3 Actions to Consider

In the face of these challenges, there are a variety of alternatives for model developers, model owners, and management to consider. While there is no perfect solution, implementing some combination of these actions may further bolster credit model usability.

1) Develop a framework for ongoing testing and performance monitoring.

  • Conducting scenario testing before those scenarios actually occur can illustrate how and when models may become unreliable. This gifts management with valuable time to deliberately address limitations in advance, rather than be forced to respond hastily.

  • Monitoring processes provides real-time feedback. If trends indicate more risk but forecasts predict less risk, this misalignment of expectations could alert management sooner than waiting until results are unusable.

  • Including well-defined triggers not only alerts management, but also indicates severity, next steps, and ownership for completing necessary remediation steps.

  • Creating institutional memory through robust documentation of testing performed over time allows developers to understand what has been tried before or where limitations exist and to eliminate key person risk.

2) Consider changes to the model development and governance process.

  • Develop a Champion/Challenger Framework: If a current model has a well-defined limitation, develop a challenger model that overcomes this limitation. It does not have to be used but can nonetheless help management interpret and better use the results from the champion. This may be helpful in addressing champion models that use a single factor.

  • Use Benchmarks: There are times where limitations are not easily overcome, but other contextual information may allow results to be interpreted. This may be helpful for incorporating peer data into a process in a way that does not directly influence predictions.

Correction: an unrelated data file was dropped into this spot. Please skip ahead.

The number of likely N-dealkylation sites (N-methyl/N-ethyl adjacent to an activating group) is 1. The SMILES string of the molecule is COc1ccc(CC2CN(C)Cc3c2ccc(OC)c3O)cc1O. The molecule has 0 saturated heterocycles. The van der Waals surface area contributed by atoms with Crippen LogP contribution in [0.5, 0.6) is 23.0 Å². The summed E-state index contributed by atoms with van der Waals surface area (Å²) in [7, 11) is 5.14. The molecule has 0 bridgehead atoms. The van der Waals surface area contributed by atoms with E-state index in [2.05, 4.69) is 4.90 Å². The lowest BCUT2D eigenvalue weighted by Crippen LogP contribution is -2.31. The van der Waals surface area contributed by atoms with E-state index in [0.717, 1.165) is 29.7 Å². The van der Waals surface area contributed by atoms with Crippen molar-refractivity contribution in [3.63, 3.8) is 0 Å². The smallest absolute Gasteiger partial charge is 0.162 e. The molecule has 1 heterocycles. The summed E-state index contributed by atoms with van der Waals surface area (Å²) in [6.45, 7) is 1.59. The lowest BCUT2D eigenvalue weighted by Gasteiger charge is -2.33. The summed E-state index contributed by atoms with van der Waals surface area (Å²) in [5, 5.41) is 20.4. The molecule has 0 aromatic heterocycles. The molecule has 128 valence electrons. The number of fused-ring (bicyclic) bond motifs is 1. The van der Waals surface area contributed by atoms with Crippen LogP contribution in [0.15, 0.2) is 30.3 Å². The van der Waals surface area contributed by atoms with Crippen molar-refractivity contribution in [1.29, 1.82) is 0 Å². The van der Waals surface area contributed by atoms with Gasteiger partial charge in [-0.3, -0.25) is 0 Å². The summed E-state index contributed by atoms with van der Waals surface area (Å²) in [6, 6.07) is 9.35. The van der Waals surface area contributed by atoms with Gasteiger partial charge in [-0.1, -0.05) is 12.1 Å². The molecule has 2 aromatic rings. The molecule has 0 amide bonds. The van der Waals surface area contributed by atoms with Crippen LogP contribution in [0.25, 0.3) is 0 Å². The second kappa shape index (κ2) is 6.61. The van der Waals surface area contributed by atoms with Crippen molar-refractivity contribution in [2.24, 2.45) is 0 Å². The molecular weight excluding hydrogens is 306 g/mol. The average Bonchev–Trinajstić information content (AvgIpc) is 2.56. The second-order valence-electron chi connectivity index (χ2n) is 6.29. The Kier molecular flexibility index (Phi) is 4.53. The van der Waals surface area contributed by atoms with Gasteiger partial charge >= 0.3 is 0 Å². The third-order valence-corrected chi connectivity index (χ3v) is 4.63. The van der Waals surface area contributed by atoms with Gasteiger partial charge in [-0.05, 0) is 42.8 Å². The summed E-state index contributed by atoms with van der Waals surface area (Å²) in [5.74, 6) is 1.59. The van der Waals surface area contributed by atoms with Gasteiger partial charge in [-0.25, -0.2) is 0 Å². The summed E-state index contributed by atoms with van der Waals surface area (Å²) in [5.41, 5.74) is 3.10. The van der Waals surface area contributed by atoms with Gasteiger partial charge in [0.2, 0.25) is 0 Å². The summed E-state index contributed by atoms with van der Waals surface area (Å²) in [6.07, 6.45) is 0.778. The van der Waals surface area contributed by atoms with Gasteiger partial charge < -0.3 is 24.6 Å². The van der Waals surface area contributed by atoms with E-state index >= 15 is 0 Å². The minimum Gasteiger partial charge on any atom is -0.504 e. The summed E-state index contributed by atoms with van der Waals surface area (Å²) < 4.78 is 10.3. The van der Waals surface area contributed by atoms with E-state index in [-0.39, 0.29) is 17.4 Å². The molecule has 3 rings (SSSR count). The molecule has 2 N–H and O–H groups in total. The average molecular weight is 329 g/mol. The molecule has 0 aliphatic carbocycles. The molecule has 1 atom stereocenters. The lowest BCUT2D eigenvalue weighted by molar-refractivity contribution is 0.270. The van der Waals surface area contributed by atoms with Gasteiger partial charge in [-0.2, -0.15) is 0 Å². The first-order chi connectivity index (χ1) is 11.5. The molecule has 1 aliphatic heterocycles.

• Adjust Historical Data: Particularly when exogenous forces are in play, there are instances when adjusting historical data may be an appropriate way to reinforce expected relationships and lengthen the historical time series. For example, a CRE construction model may include the behavior of land, lots, and development in addition to vertical construction. If the current portfolio makeup is almost exclusively vertical construction but historical credit stress was predominantly the result of poor performing land loans, model developers may reasonably adjust the historical data.

  • Qualitative Adjustments: While ubiquitous in credit reserve models, qualitative overlays and adjustments may be powerful tools for any credit model. Because the challenges itemized above can present insurmountable difficulties, it may be appropriate for management to develop a rules-based and consistent approach for making qualitative adjustments.

3) Give Model Risk Management (MRM) a pivotal role.

An MRM program establishes standards for the entire organization (for example, a defined ongoing monitoring framework), so that model owners have consistent guidance.

MRM also provides assurance to management by maintaining a relationship with all models in the inventory; model owners are required to demonstrate compliance with MRM’s standards regularly. In the unlikely event that a model owner is not meeting their responsibilities, MRM provides a mechanism for escalation, independent of the line of business.

Finally, MRM defines requirements for model validation, which can serve as an excellent resource for exploring these challenges and learning from the horizontal experience of others.


For more information about how to help ensure credit models are robust and reliable during changing and challenging environments, Contact DCG.



J. Chase Ogden is a Quantitative Consultant with Darling Consulting Group's Quantitative Risk Analysis and Strategy team. As a practitioner at large and mid-sized financial institutions, Chase has experience in a wide array of modeling approaches, applications, and techniques, including asset/liability models, pricing and profitability, capital models, credit risk and reserve models, operational risk models, deposit studies, prepayment models, branch site analytics, associate goals and incentives, customer attrition models, householding algorithms, and next-most-likely product association. 


Chase is a graduate of the University of Mississippi and holds master’s degrees in international commerce policy and applied statistics from George Mason University and the University of Alabama, respectively. A teacher at heart, Chase frequents as an adjunct instructor of mathematics and statistics.